On the lam, George and Lennie make their way to Soledad. Lennie wanders into the stable, and chats with Crooks, the bitter, yet educated stable buck, who is isolated from the other workers racially.
Candy reluctantly agrees to allow Carlson to shoot the dog with his Luger pistol. Only Slim realizes what happened, and consolingly leads him away. Characters I was a bindlestiff myself for quite a spell. A "jerkline skinner," the main driver of a mule team and the "prince of the ranch".
In the beginning of the novella, George Milton and Lennie Small are hastily leaving a farm in Weed to evade the allegations of rape against Lennie. When she tries to make him stop, he panics and accidentally breaks her neck.
At the riverbank awaiting George, Lennie is confronted with images of his dead aunt and a giant rabbit, both chastising him for disappointing George.
The characters are composites to a certain extent. There are shorter means, many of them. He has a dark face and "restless eyes" and "sharp, strong features" including a "thin, bony nose. Shortly after Lennie receives a newborn puppy, he accidentally kills the animal just as he had accidentally killed the small mouse.
A paradise for men who want to be masters of their own lives, the farm represents the possibility of freedom, self-reliance, and protection from the cruelties of the world. George hurries to find Lennie, hoping he will be at the meeting place they designated in case he got into trouble.
Lennie kills the puppy accidentally, as he has killed many mice before, by virtue of his failure to recognize his own strength. Realizing she is dead, Lennie flees. Although Carlson promises to kill the dog painlessly, his insistence that the old animal must die supports a cruel natural law that the strong will dispose of the weak.
His insight, intuition, kindness and natural authority draw the other ranch hands automatically towards him, and he is significantly the only character to fully understand the bond between George and Lennie.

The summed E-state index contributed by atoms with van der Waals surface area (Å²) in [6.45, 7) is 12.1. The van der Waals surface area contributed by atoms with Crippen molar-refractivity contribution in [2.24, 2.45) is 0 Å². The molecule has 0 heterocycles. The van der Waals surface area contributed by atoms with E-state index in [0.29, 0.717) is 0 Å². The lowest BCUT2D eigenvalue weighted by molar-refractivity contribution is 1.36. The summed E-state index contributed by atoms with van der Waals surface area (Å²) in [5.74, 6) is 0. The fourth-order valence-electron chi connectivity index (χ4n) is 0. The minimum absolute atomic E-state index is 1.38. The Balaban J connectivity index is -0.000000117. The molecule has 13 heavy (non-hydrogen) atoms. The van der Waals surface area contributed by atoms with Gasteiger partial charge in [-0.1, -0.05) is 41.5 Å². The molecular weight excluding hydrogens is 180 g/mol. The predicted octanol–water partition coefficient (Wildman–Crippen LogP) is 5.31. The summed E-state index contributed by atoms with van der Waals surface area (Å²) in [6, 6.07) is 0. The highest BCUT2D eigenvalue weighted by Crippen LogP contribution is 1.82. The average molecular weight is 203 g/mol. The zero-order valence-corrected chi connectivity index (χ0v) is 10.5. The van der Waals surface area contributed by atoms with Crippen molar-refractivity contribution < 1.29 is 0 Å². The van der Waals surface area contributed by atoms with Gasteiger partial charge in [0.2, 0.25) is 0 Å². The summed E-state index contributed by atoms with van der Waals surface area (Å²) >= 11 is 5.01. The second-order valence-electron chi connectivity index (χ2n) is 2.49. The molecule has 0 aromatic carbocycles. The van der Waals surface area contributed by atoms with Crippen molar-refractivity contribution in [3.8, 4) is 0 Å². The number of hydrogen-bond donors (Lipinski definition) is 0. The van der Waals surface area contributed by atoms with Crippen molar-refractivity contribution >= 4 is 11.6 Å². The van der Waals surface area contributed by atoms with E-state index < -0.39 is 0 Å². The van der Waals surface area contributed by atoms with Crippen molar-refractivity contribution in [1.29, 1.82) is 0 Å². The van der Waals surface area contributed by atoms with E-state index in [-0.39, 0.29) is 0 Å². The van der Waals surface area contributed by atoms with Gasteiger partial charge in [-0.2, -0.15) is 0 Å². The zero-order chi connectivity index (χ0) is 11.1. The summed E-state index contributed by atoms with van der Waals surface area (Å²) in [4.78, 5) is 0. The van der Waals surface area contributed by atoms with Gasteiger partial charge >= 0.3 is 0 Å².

Lennie becomes frightened, and unintentionally breaks her neck thereafter and runs away. Themes In every bit of honest writing in the world there is a base theme. A blind dog who is described as "old", "stinky", and "crippled", and is killed by Carlson. Only some laborers, like George and Lennie, were lucky enough to find paid work; others wandered endlessly, only to be turned away by farmers possessive of their own efforts and resources that enabled them to survive thus far.
George meets Lennie at the place, their camping spot before they came to the ranch. He killed a ranch foreman. It is only six chapters long, and about one hundred pages. I worked in the same country that the story is laid in. Crooks aspires to a small homestead where he can express self-respect, security, and most of all, acceptance.
I hate to tell you how many times I saw him do it. Economic powerlessness is established as many of the ranch hands are victims of the Great Depression. His friendship with Lennie helps sustain his dream of a better future.
Slim is greatly respected by many of the characters and is the only character whom Curley treats with respect. Curley and Carlson look on, unable to comprehend the subdued mood of the two men.
In contrast, the pair also meets Candy, an elderly ranch handyman with one hand and a loyal dog, and Slim, an intelligent and gentle jerkline-skinner whose dog has recently had a litter of puppies.
Curley sees Lennie smiling and accuses Lennie of laughing at him.
He consoles Lennie by recounting the story of their dream farm where Lennie will tend rabbits. He then shoots and kills Lennie, with Curley, Slim, and Carlson arriving seconds after. Both men are friendly and welcome George and Lennie to the ranch.Of Mice and Men is a novella by John Steinbeck that was first published in SuperSummary, a modern alternative to SparkNotes and CliffsNotes, offers high-quality study guides for challenging works of literature.
This page guide for “Of Mice and Men” by John Steinbeck includes detailed chapter summaries and analysis covering 6 chapters, as well as several more in-depth sections of expert-written literary analysis.
Of Mice and Men is a novella written by author John Steinbeck. Published init tells the story of George Milton and Lennie Small, two displaced migrant ranch workers, who move from place to place in California in search of new job opportunities during the Great Depression in the United mint-body.com: John Steinbeck.
Of Mice and Men study guide contains a biography of John Steinbeck, literature essays, quiz questions, major themes, characters, and a full summary and analysis. A summary of Symbols in John Steinbeck's Of Mice and Men. Learn exactly what happened in this chapter, scene, or section of Of Mice and Men and what it means.
Perfect for acing essays, tests, and quizzes, as well as for writing lesson plans. Of Mice and Men is a short novel set during the Great Depression (s). The story follows two main characters, Lennie Small and George Milton, as they travel from job to job as itinerant Short Summary of Steinbeck's Of Mice And Men.Download